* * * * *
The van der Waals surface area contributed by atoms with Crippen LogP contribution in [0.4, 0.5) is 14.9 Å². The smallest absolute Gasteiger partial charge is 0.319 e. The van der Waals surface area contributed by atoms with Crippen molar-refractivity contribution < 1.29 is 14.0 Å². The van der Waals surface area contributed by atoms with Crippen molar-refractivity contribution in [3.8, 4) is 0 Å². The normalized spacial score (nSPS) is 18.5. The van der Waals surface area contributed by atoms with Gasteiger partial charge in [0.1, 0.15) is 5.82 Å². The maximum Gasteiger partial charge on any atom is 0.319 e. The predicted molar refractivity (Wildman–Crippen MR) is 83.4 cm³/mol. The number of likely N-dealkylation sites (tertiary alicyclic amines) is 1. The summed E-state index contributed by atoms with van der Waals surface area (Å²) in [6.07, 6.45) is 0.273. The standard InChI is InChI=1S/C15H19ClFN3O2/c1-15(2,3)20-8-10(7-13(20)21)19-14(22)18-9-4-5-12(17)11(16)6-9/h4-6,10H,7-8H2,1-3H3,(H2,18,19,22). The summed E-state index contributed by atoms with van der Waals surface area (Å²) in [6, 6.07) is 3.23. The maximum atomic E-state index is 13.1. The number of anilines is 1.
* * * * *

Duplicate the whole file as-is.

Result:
The van der Waals surface area contributed by atoms with Crippen LogP contribution in [0.4, 0.5) is 14.9 Å². The smallest absolute Gasteiger partial charge is 0.319 e. The van der Waals surface area contributed by atoms with Crippen molar-refractivity contribution < 1.29 is 14.0 Å². The van der Waals surface area contributed by atoms with Crippen molar-refractivity contribution in [3.8, 4) is 0 Å². The normalized spacial score (nSPS) is 18.5. The van der Waals surface area contributed by atoms with Gasteiger partial charge in [0.1, 0.15) is 5.82 Å². The maximum Gasteiger partial charge on any atom is 0.319 e. The predicted molar refractivity (Wildman–Crippen MR) is 83.4 cm³/mol. The number of likely N-dealkylation sites (tertiary alicyclic amines) is 1. The summed E-state index contributed by atoms with van der Waals surface area (Å²) in [6.07, 6.45) is 0.273. The standard InChI is InChI=1S/C15H19ClFN3O2/c1-15(2,3)20-8-10(7-13(20)21)19-14(22)18-9-4-5-12(17)11(16)6-9/h4-6,10H,7-8H2,1-3H3,(H2,18,19,22). The summed E-state index contributed by atoms with van der Waals surface area (Å²) in [6, 6.07) is 3.23. The maximum atomic E-state index is 13.1. The number of anilines is 1.